C.N. Douglas, comp. Forty Thousand Quotations: Prose and Poetical. 1917.


The feast of reason and the flow of soul.


  • The turnpike road to people’s hearts, I find,
  • Lies through their mouths, or I mistake mankind.
  • Peter Pindar.

  • Their various cares in one great point combine
  • The business of their lives, that is to dine.
  • Young.

    It is not the quantity of the meat, but the cheerfulness of the guests, which makes the feast; at the feast of the Centaurs they ate with one hand, and had their drawn swords in the other; where there is no peace, there can be no feast.


  • The latter end of a fray, and the beginning of a feast,
  • Fits a dull fighter, and a keen guest.
  • Shakespeare.

  • Blest be those feasts with simple plenty crown’d,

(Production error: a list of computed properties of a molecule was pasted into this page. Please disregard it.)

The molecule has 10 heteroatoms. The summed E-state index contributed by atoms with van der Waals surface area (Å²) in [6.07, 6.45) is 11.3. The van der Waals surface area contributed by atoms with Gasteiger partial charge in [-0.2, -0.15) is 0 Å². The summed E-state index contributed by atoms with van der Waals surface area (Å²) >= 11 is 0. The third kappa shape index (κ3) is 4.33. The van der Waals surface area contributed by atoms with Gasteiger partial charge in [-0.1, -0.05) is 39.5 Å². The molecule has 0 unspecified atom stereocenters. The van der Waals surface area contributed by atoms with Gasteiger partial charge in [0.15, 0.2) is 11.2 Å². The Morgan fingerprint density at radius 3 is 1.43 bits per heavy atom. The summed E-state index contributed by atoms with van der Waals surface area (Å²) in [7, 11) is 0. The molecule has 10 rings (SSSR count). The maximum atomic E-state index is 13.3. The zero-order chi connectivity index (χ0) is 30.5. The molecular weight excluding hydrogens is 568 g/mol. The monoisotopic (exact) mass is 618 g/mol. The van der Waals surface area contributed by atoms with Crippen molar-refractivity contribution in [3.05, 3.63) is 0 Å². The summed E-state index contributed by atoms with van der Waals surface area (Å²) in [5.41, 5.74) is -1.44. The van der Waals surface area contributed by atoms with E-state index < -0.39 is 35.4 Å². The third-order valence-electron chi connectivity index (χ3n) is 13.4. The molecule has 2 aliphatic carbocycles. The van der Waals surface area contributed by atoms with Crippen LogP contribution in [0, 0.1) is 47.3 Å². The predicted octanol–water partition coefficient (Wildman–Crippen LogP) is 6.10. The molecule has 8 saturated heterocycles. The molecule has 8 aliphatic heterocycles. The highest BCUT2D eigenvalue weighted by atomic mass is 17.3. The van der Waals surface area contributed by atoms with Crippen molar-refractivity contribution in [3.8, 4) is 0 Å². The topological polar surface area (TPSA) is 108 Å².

• Where all the ruddy family around
  • Laugh at the jests or pranks that never fail,
  • Or sigh with pity at some mournful tale.
  • Goldsmith.

  • But ’twas a public feast, and public day,
  • Quite full, right dull, guests hot, and dishes cold,
  • Great plenty, much formality, small cheer,
  • And everybody out of their own sphere.
  • Byron.

  • Of all appeals,—although
  • I grant the power of pathos, and of gold,
  • Of beauty, flattery, threats, a shilling,—no
  • Methods more sure at moments to take hold,
  • Of the best feelings of mankind, which grow
  • More tender, as we every day behold,
  • Than that all-softening, overpow’ring knell,
  • The tocsin of the soul—the Dinner Bell.
  • Byron.